Understanding Communication: Intensive Interaction – Parent/Carer Guide

What is ‘Intensive Interaction’?

‘Intensive Interaction’ is a way of having nice interactions with – and building positive relationships with – individuals who find communication very difficult.

It is also a way of teaching lots of important early communication skills (such as eye contact / turn-taking / enjoying being with others) in a motivating, fun and naturalistic way.

The approach is built around sensitive and playful imitation of the child. When we engage in this sensitive imitation, the child often shows more interest in us and wants to interact further. By doing lots of these interactions the child learns to enjoy being with others. The desire to interact with others is critical to nearly all other types of learning (including learning sophisticated communication skills such as talking) so this is often the best place to start for individuals who find communication very difficult.

Who is Intensive Interaction for?

Intensive Interaction is for people who are at an early stage of their communication development. These individuals will often be pre-verbal (i.e. they won’t yet be talking) but some children who use speech can benefit from the approach too.

Intensive Interaction has been used successfully to develop communication skills in children with a range of learning disabilities / multi-sensory impairments / autism.

The approach appears to work especially well with autistic children. Because it ‘follows the lead’ of the child, the child does not feel under undue pressure but can simply be themselves and enjoy interacting with another person.

What are the benefits of using Intensive Interaction?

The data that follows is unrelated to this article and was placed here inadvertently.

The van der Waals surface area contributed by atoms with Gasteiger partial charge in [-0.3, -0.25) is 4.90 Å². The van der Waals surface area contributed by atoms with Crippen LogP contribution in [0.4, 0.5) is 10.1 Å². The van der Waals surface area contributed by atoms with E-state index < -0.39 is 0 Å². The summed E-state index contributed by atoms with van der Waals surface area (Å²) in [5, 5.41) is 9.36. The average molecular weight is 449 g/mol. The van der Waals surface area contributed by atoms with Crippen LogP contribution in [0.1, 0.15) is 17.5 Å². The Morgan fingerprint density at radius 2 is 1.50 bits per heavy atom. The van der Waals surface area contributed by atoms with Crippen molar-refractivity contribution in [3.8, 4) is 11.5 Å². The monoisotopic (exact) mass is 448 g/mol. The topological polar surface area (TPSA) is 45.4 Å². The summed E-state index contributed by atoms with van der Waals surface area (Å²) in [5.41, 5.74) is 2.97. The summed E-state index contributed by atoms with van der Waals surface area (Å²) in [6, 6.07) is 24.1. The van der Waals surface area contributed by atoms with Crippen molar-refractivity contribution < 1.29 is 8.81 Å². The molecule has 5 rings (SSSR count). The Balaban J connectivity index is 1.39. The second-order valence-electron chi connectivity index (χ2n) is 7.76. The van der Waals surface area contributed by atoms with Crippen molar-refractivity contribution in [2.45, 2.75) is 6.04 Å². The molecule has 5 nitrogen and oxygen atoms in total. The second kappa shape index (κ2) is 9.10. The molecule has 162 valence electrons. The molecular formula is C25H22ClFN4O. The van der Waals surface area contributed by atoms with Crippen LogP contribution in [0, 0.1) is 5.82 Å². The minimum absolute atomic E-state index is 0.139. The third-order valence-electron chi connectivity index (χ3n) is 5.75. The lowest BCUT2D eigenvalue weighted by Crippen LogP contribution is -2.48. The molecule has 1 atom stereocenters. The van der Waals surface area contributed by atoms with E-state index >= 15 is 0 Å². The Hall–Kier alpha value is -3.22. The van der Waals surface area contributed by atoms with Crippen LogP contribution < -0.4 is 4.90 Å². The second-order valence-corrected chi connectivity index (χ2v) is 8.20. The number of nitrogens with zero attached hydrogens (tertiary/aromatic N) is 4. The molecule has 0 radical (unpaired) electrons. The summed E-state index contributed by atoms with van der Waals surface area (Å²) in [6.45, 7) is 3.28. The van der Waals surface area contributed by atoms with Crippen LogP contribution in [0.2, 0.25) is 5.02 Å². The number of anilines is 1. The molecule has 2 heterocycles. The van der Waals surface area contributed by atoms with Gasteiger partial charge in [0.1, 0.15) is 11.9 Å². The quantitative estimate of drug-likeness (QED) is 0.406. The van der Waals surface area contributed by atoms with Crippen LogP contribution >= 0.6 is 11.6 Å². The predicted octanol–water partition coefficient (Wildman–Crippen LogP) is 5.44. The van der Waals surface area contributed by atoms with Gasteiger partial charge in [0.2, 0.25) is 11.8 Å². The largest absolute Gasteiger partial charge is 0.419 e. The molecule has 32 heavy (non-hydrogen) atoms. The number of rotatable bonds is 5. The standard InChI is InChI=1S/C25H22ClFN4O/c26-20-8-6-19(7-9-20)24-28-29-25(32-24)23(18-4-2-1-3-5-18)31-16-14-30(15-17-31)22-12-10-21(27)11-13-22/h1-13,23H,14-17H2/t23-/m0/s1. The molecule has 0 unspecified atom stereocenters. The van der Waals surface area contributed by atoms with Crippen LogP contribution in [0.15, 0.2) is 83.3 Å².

Intensive Interaction is a fantastic way of ‘getting to know’ your child if they find it hard being around people. It can allow your child to build up positive and trusting relationships – even if they have very limited communication skills. When you have a nice positive interaction with your child they will feel good and you will feel positive too! Everyone’s a winner!

As well as having nice interactions with your child, Intensive Interaction is a great was of teaching your child a whole range of very important early communication skills including:

  • Enjoying being with others
  • Listening and paying attention to others
  • Learning to play and have fun
  • Leaning to take turns
  • Understanding and using facial expressions
  • Understanding and using eye contacts
  • Understanding and using vocalisations

By having positive and fun interactions you can help develop your child’s skills in all of the above areas with minimal effort! Although the above areas may sound very simple and obvious, they are in fact incredibly important skills that lay the foundation for nearly all other learning.

How do I do Intensive Interaction at home with my child?